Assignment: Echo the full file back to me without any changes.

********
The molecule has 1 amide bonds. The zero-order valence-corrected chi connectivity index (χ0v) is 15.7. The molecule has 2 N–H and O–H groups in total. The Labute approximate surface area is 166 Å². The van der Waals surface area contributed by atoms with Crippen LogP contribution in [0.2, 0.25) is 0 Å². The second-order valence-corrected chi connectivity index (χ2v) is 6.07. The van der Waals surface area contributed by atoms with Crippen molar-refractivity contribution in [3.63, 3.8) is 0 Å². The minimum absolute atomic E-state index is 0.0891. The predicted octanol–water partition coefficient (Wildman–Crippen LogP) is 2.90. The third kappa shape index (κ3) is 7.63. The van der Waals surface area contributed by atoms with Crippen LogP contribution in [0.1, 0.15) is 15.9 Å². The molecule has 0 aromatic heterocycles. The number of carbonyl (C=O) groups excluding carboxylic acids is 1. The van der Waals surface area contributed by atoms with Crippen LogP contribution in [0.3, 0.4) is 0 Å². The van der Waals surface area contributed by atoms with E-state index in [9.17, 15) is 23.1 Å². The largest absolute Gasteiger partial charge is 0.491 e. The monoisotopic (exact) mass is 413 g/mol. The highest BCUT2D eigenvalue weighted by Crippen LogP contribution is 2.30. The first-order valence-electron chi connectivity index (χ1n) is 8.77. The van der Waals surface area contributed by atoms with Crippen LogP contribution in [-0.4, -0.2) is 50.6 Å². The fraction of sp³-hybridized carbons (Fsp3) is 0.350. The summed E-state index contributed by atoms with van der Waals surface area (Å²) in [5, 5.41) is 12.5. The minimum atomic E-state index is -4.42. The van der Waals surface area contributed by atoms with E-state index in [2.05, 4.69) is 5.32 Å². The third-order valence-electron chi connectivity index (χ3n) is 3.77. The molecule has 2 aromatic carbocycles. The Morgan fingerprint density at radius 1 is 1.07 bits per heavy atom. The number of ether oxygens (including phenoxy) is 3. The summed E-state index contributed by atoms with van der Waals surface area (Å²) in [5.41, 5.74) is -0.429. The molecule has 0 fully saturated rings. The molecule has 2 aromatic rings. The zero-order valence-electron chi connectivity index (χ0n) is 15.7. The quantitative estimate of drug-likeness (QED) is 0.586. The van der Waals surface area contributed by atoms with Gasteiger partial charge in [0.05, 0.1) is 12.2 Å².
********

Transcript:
The molecule has 1 amide bonds. The zero-order valence-corrected chi connectivity index (χ0v) is 15.7. The molecule has 2 N–H and O–H groups in total. The Labute approximate surface area is 166 Å². The van der Waals surface area contributed by atoms with Crippen LogP contribution in [0.2, 0.25) is 0 Å². The second-order valence-corrected chi connectivity index (χ2v) is 6.07. The van der Waals surface area contributed by atoms with Crippen molar-refractivity contribution in [3.63, 3.8) is 0 Å². The minimum absolute atomic E-state index is 0.0891. The predicted octanol–water partition coefficient (Wildman–Crippen LogP) is 2.90. The third kappa shape index (κ3) is 7.63. The van der Waals surface area contributed by atoms with Crippen LogP contribution in [0.1, 0.15) is 15.9 Å². The molecule has 0 aromatic heterocycles. The number of carbonyl (C=O) groups excluding carboxylic acids is 1. The van der Waals surface area contributed by atoms with Crippen LogP contribution in [0.3, 0.4) is 0 Å². The van der Waals surface area contributed by atoms with E-state index in [9.17, 15) is 23.1 Å². The largest absolute Gasteiger partial charge is 0.491 e. The monoisotopic (exact) mass is 413 g/mol. The highest BCUT2D eigenvalue weighted by Crippen LogP contribution is 2.30. The first-order valence-electron chi connectivity index (χ1n) is 8.77. The van der Waals surface area contributed by atoms with Crippen LogP contribution in [-0.4, -0.2) is 50.6 Å². The fraction of sp³-hybridized carbons (Fsp3) is 0.350. The summed E-state index contributed by atoms with van der Waals surface area (Å²) in [5, 5.41) is 12.5. The minimum atomic E-state index is -4.42. The van der Waals surface area contributed by atoms with E-state index in [2.05, 4.69) is 5.32 Å². The third-order valence-electron chi connectivity index (χ3n) is 3.77. The molecule has 2 aromatic carbocycles. The Morgan fingerprint density at radius 1 is 1.07 bits per heavy atom. The number of ether oxygens (including phenoxy) is 3. The summed E-state index contributed by atoms with van der Waals surface area (Å²) in [5.41, 5.74) is -0.429. The molecule has 0 fully saturated rings. The molecule has 2 aromatic rings. The zero-order valence-electron chi connectivity index (χ0n) is 15.7. The quantitative estimate of drug-likeness (QED) is 0.586. The van der Waals surface area contributed by atoms with Gasteiger partial charge in [0.05, 0.1) is 12.2 Å².